|Born||August 14, 1976|
|Height||5 ft 11 in (180 cm)|
|Weight||175 lb (79 kg)|
|Achievements and titles|
|Personal best(s)||400 m: 44.09 (1998)|
Jerome Young (born August 14, 1976) is an American former track and field sprinter who specialized in the 400-meter dash. He won gold medals with the United States 4 × 400-meter relay team at the 2001 World Championships in Athletics and 1997 World Championships in Athletics, but was later stripped of these medals due to doping and was ultimately banned from the sport. He also was the heats runner for the relay team at the 2000 Summer Olympics, where the Americans won gold, but this medal was rescinded as well.
Born in Clarendon, Jamaica, he attended A.I. Prince Technical High School in Hartford, Connecticut. In 1995, as a senior in high school, Jerome set a Connecticut state record of 45.01 in the 400 m. He was Track and Field News "High School Athlete of the Year" in 1995.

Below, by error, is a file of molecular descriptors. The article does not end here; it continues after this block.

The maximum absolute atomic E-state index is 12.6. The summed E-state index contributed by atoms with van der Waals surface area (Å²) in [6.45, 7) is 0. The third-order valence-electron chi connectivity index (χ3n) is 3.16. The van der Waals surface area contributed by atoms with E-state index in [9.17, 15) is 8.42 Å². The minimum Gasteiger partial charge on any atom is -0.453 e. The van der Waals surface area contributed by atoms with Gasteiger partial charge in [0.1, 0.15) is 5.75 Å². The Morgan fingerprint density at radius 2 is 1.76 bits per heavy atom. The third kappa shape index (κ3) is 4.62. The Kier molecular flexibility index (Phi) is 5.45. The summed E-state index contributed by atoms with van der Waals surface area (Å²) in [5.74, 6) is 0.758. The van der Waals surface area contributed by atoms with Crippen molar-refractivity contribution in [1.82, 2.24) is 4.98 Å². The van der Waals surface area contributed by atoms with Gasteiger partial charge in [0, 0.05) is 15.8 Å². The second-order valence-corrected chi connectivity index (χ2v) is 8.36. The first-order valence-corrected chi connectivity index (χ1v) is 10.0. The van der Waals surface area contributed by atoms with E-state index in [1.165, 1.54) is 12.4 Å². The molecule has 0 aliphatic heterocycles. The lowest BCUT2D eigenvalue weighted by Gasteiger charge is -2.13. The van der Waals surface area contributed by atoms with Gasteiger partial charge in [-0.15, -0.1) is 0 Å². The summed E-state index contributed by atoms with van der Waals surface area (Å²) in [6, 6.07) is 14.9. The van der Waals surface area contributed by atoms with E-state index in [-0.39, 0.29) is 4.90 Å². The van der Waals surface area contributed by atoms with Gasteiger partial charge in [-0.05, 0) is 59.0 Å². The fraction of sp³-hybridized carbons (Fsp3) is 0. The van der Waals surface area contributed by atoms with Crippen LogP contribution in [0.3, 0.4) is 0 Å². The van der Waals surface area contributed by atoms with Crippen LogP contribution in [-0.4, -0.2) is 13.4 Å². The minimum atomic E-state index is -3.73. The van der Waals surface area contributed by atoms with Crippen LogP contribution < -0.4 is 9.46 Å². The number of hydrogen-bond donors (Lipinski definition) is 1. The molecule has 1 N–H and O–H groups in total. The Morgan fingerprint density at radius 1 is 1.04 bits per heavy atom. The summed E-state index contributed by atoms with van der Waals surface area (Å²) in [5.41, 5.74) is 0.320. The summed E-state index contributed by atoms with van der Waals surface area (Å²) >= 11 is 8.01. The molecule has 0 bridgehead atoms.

Jerome was part of the world record breaking 4 × 400 m relay team in 1998 along with Michael Johnson, Antonio Pettigrew, and Tyree Washington.
On June 29, 2004 the IAAF announced that Young committed a doping offense on 26 June 1999.
The effect of the decision was to negate all his results from 26 June 1999 to 25 June 2001, and to ban him permanently from the date of the decision. Accordingly, he and his teammates were stripped of their 2000 Olympic medal in the 4x400 m relay.
The Court of Arbitration for Sport reinstated the 2000 Olympic gold for Jerome's relay teammates in 2005. Jerome had not run in the final; he had only run in one of the qualifying heats.
Young and the U.S. team had previously been stripped of the 2003 world championship relay gold due to a doping admission by teammate Calvin Harrison.
On August 2, 2008, the International Olympic Committee stripped the gold medal from the U.S. men's 4x400-meter relay team, due to a doping admission by teammate Antonio Pettigrew.
Jerome Young resides in Raleigh, NC as a sprinting coach at Millbrook High School. Jerome also teaches special education at high school.
These were later stripped due to Young's drug use during his career.
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